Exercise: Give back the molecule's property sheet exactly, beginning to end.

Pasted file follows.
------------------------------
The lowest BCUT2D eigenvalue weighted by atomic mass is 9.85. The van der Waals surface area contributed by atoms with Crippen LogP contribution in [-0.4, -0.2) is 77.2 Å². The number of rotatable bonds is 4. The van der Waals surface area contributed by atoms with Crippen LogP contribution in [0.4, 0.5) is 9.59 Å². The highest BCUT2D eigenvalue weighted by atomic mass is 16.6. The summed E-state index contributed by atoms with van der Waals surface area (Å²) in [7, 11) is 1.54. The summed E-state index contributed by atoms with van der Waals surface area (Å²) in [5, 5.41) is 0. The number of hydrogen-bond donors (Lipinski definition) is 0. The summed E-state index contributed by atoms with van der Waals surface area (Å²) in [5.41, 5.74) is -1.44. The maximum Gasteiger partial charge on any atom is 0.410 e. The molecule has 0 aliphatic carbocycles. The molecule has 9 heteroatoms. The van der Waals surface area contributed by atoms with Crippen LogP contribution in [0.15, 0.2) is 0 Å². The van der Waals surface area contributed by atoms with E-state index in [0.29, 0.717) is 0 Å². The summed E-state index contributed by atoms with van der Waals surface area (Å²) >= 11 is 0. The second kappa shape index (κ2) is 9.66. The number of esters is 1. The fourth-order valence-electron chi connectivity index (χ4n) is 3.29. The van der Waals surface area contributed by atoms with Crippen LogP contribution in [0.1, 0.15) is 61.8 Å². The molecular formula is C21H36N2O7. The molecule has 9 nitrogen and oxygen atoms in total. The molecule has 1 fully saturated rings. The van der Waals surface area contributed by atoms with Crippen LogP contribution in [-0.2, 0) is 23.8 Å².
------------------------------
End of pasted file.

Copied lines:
The lowest BCUT2D eigenvalue weighted by atomic mass is 9.85. The van der Waals surface area contributed by atoms with Crippen LogP contribution in [-0.4, -0.2) is 77.2 Å². The number of rotatable bonds is 4. The van der Waals surface area contributed by atoms with Crippen LogP contribution in [0.4, 0.5) is 9.59 Å². The highest BCUT2D eigenvalue weighted by atomic mass is 16.6. The summed E-state index contributed by atoms with van der Waals surface area (Å²) in [7, 11) is 1.54. The summed E-state index contributed by atoms with van der Waals surface area (Å²) in [5, 5.41) is 0. The number of hydrogen-bond donors (Lipinski definition) is 0. The summed E-state index contributed by atoms with van der Waals surface area (Å²) in [5.41, 5.74) is -1.44. The maximum Gasteiger partial charge on any atom is 0.410 e. The molecule has 0 aliphatic carbocycles. The molecule has 9 heteroatoms. The van der Waals surface area contributed by atoms with Crippen LogP contribution in [0.15, 0.2) is 0 Å². The van der Waals surface area contributed by atoms with E-state index in [0.29, 0.717) is 0 Å². The summed E-state index contributed by atoms with van der Waals surface area (Å²) >= 11 is 0. The second kappa shape index (κ2) is 9.66. The number of esters is 1. The fourth-order valence-electron chi connectivity index (χ4n) is 3.29. The van der Waals surface area contributed by atoms with Crippen LogP contribution in [0.1, 0.15) is 61.8 Å². The molecular formula is C21H36N2O7. The molecule has 9 nitrogen and oxygen atoms in total. The molecule has 1 fully saturated rings. The van der Waals surface area contributed by atoms with Crippen LogP contribution in [-0.2, 0) is 23.8 Å².